Although it is possible to grow a hedge solely for ornamental purposes, most gardeners prefer a hedge that provides screening. Screening hedges serve as a protection from the wind, but they are most commonly planted for privacy reasons. Most hedging plants can be used to create a screening hedge. However, multi-stemmed shrubs and bushy conifer trees are especially well-suited for screening purposes. Generally, hedging plants used for screening make tall hedges, up to 2 metres in height. As such, screening hedges create green, living walls around your garden. The most popular species for screening purposes are evergreen hedging plants, as they do not only offer healthy looking green foliage even during the cold winter months; they will also ensure your privacy throughout the year.
One of the easiest ways to create a screening hedge is by ordering an instant hedge. Instant hedges have grown to maturity in the nursery and as a result, they have already reached their desired height before being delivered to your garden. This means that you will not need to wait for your new hedge to grow tall enough to provide the desired screening to your garden. Instant hedging can be costly, however. Should you have limited space available, a thin screen of ivy hedging is also a good option to create a screening hedge. If ivy is planted towards a vertical object, such as a wall or a wooden frame, the aerial roots will cling to the surface and form a screen with a more elegant appearance than a simple fence.
Classic British Screening Hedges
Despite being classified as a deciduous hedging plant, privet is a true British classic when it comes to hedging and will also offer year-round screening, as the species will only shed its leaves during particularly cold winters. It is worth noting, however, that growing a privet screening hedge will require more space and patience than, for instance, an ivy screen. Popular hedging conifers such as the Leyland cypress and dawn redwood are also very suitable as screening hedges and will grow faster than privet. Berberis shrubs are thorny evergreens that will offer year-round screaning as well as protection from unwanted visitors. Unlike many evergreens, certain berberis varieties will flower nicely in the spring. Holly and yew are good evergreen options for gardeners who would prefer a native hedge.
While evergreen hedging plants may seem like the obvious choice for year-round privacy, there are many deciduous hedge plants with a growth habit compact enough to still provide some screening in the winter. Also, certain deciduous species, such as the aforementioned privet, only drop their leaves during winters that are exceptionally harsh. As those winters are relatively rare in the UK, these species will essentially act as evergreens in British weather conditions. If you would like to combine the benefits of a flowering hedge and an evergreen screening hedge, there is also the option of creating a mixed hedge in which the colourful appearance of a flowering deciduous hedging plant is set to the backdrop of an evergreen screening hedge.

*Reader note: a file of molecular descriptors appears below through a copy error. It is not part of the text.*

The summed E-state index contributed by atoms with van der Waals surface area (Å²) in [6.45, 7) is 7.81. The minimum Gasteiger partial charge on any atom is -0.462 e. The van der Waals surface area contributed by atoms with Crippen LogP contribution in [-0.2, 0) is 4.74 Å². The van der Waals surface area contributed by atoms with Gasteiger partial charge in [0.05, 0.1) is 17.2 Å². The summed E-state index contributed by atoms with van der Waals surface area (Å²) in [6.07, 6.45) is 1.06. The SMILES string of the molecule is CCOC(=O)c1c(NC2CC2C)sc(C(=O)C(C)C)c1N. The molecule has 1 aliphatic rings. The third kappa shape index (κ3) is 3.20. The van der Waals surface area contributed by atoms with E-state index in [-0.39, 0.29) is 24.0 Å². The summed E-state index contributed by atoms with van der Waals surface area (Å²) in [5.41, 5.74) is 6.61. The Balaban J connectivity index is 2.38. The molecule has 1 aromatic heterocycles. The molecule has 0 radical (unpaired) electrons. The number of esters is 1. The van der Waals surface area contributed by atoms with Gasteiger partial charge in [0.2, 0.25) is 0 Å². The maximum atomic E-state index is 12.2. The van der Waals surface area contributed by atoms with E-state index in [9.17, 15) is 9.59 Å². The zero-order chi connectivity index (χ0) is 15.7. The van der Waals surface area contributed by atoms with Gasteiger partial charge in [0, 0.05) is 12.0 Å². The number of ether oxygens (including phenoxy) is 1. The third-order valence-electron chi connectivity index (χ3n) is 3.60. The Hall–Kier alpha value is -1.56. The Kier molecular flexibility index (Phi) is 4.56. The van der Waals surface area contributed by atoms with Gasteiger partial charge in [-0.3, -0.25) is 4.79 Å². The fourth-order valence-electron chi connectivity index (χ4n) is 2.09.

Properly Maintaining a Screening Hedge
As there are many different hedging plants that create screening hedges, the proper way to plant and maintain a screening hedge, as well as its soil and pruning requirements depend on the species and sometimes even on the variety chosen. Generally, it is safe to say that it would be wise to select a robust hedging plant that can withstand the elements if your garden is located in a particularly exposed area. A south-facing garden with an abundance of sunlight would in turn benefit from a tall, shady hedge, while a shadowy north-facing garden will require a hedge that is tolerant of shade. In addition, coastal gardens or urban gardens have to deal with issues like salty sea winds and pollution and therefore require a hedging plant that can handle those conditions.
Evergreen hedging plants generally require more frequent pruning than deciduous hedges do, although regular pruning is beneficial to most species used for screening purposes, as this generally encourages the compact growth habit of these hedging plants. As a result, screening hedges commonly have a more formal appearance than country hedges or flowering hedges, which are often chosen for their informal, natural look. This is by no means a rule though, as some hedging plants have a dense enough growth habit even when they are not pruned regularly. For more specific information on the planting and maintenance requirements of the species we have mentioned, please refer to the information pages of these particular hedging plants.
A Screening Hedge for Every Garden
Screening hedges are popular as windbreaks and as barriers to keep out both uninvited intruders and the prying eyes of curious passers-by. Due to the large selection of hedging plants available, we would like to give aspiring gardeners an overview of all the options available on the market. That does not mean that experienced gardeners cannot use our information as a reference, of course. There are many options if you want to plant a screening hedge in your garden. So even if you are focused solely on native plants, only have limited space available or simply do not like the fact that evergreens have no seasonal colouring, there is a hedging plant out there that will provide proper screening for your garden.
We believe that there is a screening solution for every garden. Both inexperienced and advanced gardeners can grow a hedge that will eventually be tall and dense enough to protect your privacy even during the cold winter months. And even if you need immediate screening, there is always the option of an instant hedge.